Remarks
Kurt M. Campbell
Assistant Secretary, Bureau of East Asian and Pacific Affairs
Seoul, South Korea
April 2, 2010


ASSISTANT SECRETARY CAMPBELL: Good afternoon everyone. It is wonderful to be back in Korea, to be visiting with our excellent Ambassador here, Ambassador Stephens. We are here for consultations on a wide range of issues. But first, we were able to offer our deep sympathies, and our prayers, and our well wishes for the tragic sinking of the Korean warship. Obviously the United States Government has offered support. We will do everything possible operationally to support our Korean friends during this difficult time.

President Obama spoke with President Lee Myung-bak earlier this week about the sinking, pledged strong American support, and he also made plans with our Korean friends about the upcoming Summit on nuclear matters in the United States. During my meetings here with the National Security Advisor and with colleagues in the Foreign Ministry, we are continuing our close coordination and cooperation on our diplomatic efforts to try to get North Korea to return to the Six-Party Talks. We are very pleased at how closely our two countries continue to work together. We also exchanged views on our mutual goals in terms of architectural issues in Asia, and how the United States can be more actively involved in those deliberations in the time ahead.

We talked about regional security issues and other aspects associated with Korea’s ambitious plans to be more actively engaged in global developments, the so-called ‘Global Korea,’ which the United States is strongly supportive of, not only efforts in Afghanistan, but Haiti and elsewhere. I must just say quickly that we are very gratified at how strong our support and our dialogue has been with our Korean friends and we look forward to continue this process of deep engagement in the time ahead. And I know President Obama is not only looking forward to welcoming President Lee Myung-bak to Washington at a critical time, the 60th anniversary upcoming, but also he is looking forward to visiting Korea later this year at the time of the G-20. I can take a couple of questions and then I am off to the next meeting, so please go ahead, and identify yourself if you would please.

QUESTION: Does the upcoming NPR have any effect on the nuclear deterrent the U.S. is providing to Korea?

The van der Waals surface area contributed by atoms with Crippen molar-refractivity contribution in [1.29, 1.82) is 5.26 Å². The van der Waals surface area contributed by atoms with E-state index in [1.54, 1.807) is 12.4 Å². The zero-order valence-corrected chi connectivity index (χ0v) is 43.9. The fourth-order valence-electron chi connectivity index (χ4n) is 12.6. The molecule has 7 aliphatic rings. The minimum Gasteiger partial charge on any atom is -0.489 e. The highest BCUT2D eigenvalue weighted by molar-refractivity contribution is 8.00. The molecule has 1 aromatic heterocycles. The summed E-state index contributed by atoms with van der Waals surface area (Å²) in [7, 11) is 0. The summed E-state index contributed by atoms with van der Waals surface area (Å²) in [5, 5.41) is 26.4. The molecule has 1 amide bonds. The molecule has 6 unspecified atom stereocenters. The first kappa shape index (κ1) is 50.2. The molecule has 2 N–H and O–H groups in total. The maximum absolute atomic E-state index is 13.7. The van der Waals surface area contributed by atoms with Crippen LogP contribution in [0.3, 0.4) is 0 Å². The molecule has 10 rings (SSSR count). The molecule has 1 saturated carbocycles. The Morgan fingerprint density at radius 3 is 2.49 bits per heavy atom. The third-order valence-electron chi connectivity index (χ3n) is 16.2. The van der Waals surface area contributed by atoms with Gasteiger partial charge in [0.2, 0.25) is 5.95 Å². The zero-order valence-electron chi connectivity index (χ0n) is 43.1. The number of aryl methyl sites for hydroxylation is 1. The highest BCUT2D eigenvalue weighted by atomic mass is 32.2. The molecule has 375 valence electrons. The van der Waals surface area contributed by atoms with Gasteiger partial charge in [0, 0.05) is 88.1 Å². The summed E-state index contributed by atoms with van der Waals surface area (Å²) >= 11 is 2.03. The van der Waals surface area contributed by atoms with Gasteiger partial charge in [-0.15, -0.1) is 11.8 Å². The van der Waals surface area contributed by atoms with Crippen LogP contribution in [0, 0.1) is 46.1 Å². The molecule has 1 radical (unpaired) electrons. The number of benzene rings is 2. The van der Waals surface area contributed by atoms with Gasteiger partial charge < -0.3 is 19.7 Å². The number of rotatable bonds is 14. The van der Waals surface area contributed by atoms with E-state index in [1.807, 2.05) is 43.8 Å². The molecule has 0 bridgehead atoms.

ASSISTANT SECRETARY CAMPBELL: No. In fact, more details will be available soon in that regard, but the architects of the NPR have taken into consideration the very important considerations on the Korean Peninsula. We recognize the importance of the American extended deterrence here for the maintenance of peace and stability, and we remain very strongly committed to, to the preservation of peace and stability here.

QUESTION: Sir I want to ask about Mahli Gomes’ health, Kurt Achin with VOA.

ASSISTANT SECRETARY CAMPBELL: Pardon?

QUESTION: The detainee in North Korea, do you have any details?

ASSISTANT SECRETARY CAMPBELL: I must say that I have been travelling the last couple of days, so I don’t have anything further. You will have to check with the Embassy on that if you would please. Sorry, I have been in India, and so I am not up to speed on his current health situation.

QUESTION: Sir, what do you think of the recent news on Kim Jong-il’s imminent visit to China?

ASSISTANT SECRETARY CAMPBELL: We, we, it’s just speculation at this juncture. We have had some discussions with our counterparts here, and we will obviously be following those events closely. We are closely in touch with China. We have asked them to assist us in efforts to encourage strongly North Korea to return expeditiously to the Six-Party Talks.

QUESTION: Sir, John Herskovitz from Reuters. Are you worried that North Korea’s call for increased investment may be in violation of UN sanctions?

ASSISTANT SECRETARY CAMPBELL: I will say that the United States and its allies have a strong desire to maintain the existing sanction regime, 1874, until steps are taken on the part of the North Koreans to fulfill its commitments made in 2005 and 2007.

Anyone else? I’ll take one or two more questions, thanks.

QUESTION: Sir, can you give us more specifications, specifics about the operational support for, about the navy sinking, the navy ship?

ASSISTANT SECRETARY CAMPBELL: I think there has been a briefing that has been provided by our U.S. forces here. We have, I think about four ships on scene, and some substantial support to our Korean friends. They are in the lead, and we are supporting them where we can, and we will assist them if they desire in terms of both efforts to recover the ship and other aspects associated with determining the cause of the tragic accident.

QUESTION: What do you think about the possibility that North Korea could have been involved?

ASSISTANT SECRETARY CAMPBELL: I am just not going to speculate. I just want you to know that the United States has complete confidence in the South Korean Government to conduct this investigation, and we will stand behind them completely in this effort.

QUESTION: On Futenma, do you think the Futenma issue is having an impact on how the U.S. decides to see Korea, [inaudible] the U.S. and Korea?

ASSISTANT SECRETARY CAMPBELL: No. No, I think that we have a lot of confidence in the process of dialogue with our Japanese friends. We will resolve the Futenma, the FRF effort. The Japanese Government has been very clear that they want to make sure that we take expeditious steps and hopefully have a resolution in the May timeframe, and we are working closely with Japanese friends on some ideas as we speak. Ok, thank you very much. Appreciate it.